Penn does not provide a 1098-T to non-resident aliens, or any student whose qualified charges are fully funded by grant, scholarship or tuition waivers, or any student who was enrolled in non-credit courses during the academic year.

They additionally stated,

“Though you might have received a 1098t form in the past, going forward as a Canadian citizen you will not receive one.”

As I’ve explained above in this post, this determination was a mistake. It conflates citizenship & immigration status with residency for tax purposes, and ignores the possibility that someone else other than me may be eligible to claim the credit.

Furthermore, even if I were a nonresident alien ineligible to claim the credit, nothing in the IRS regulations for Form 1098-T gives the educational institution the right, responsibility, or power to determine whether I might be eligible to claim the credit; nor does it permit them to deny a Form 1098-T to a nonresident alien’s request.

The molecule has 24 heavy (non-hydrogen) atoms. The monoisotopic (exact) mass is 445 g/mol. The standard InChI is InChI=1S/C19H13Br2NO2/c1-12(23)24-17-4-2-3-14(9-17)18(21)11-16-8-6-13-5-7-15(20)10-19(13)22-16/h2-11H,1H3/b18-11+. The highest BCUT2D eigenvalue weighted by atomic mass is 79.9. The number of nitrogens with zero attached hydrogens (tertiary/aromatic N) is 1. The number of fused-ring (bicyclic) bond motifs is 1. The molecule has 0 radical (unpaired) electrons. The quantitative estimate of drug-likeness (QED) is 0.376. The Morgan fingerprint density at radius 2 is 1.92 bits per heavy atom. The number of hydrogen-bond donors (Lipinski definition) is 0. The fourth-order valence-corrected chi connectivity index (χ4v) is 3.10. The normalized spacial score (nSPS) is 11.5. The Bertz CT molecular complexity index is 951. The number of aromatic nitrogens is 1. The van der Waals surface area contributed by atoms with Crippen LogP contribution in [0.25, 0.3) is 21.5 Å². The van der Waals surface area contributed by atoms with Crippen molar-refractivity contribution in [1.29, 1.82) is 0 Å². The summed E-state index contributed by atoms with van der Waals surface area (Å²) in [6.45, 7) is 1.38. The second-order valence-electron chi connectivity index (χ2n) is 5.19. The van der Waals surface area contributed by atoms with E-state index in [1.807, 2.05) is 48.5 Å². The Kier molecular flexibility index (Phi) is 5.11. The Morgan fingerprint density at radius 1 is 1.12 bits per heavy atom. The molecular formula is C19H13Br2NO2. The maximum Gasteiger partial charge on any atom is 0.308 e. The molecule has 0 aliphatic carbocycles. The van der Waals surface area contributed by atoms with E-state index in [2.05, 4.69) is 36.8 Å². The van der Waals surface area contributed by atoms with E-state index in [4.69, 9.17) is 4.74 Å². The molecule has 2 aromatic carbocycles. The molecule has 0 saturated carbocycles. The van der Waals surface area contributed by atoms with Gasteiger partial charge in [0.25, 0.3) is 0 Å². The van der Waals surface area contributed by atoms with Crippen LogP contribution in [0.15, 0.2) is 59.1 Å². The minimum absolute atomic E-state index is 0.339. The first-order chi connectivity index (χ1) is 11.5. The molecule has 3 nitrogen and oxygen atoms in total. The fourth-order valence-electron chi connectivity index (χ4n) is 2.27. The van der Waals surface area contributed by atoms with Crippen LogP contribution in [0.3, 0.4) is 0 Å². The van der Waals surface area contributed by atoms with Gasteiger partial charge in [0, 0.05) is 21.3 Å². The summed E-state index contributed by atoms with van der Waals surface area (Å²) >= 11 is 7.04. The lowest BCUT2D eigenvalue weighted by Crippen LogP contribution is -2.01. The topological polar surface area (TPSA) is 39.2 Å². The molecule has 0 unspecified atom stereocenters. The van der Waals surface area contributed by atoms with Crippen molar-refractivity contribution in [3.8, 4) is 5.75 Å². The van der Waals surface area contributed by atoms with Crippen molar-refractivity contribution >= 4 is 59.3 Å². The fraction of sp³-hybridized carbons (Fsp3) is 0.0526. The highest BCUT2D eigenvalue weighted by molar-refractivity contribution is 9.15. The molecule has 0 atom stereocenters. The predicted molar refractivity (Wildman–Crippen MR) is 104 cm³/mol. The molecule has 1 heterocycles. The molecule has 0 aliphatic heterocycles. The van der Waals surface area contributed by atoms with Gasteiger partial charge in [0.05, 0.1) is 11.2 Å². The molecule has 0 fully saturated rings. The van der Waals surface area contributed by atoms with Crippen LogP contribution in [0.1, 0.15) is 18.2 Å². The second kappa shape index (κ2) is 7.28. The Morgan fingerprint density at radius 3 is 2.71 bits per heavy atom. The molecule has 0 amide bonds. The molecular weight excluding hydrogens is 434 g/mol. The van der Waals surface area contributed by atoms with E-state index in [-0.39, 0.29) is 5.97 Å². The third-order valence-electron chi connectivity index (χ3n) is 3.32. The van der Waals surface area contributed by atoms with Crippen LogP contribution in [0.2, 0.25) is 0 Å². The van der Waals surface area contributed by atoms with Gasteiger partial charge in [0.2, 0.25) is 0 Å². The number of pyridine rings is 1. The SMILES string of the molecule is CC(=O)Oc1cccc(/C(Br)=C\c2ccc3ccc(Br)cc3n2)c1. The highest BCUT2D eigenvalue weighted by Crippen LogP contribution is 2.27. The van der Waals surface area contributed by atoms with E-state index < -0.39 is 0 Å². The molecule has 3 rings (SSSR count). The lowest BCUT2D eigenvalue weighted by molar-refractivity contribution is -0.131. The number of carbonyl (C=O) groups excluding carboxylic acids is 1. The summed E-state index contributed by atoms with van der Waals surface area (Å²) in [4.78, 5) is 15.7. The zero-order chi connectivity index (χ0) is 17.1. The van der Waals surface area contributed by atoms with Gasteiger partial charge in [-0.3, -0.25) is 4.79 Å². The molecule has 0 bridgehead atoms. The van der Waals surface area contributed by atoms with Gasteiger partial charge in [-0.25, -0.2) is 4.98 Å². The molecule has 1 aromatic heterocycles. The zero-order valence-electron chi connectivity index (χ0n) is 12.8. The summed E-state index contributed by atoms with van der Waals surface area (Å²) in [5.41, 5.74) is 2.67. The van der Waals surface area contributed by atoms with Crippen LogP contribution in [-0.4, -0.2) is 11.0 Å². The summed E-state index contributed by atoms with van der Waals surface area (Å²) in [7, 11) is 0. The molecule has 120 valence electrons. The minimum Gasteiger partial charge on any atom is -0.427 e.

What does this situation reveal about international students?

First, on the superficial level, this situation reveals that immigration status and residency for immigration purposes differs from tax status and residency for tax purposes. Clearly, not all employees who handle these cases are aware of these stipulations.

More importantly…

International students are a large, diverse, and varied community. International students have complex needs based on their individual families’ statuses. It is a mistake to define broad, indiscriminate policies that treat all international students identically.

If you think I’ve made a mistake in this post, or wish to disagree with my conclusion here, I’d like to hear from you. Comment below or send me an email using the contact form.

Penn Engineering survey questions

Excerpts from the Penn Engineering student survey…

SEAS survey: “I can cope with being the only person of my race/ethnicity in a class”
Me: “Not applicable”

SEAS survey: select your ethnicity/citizenship…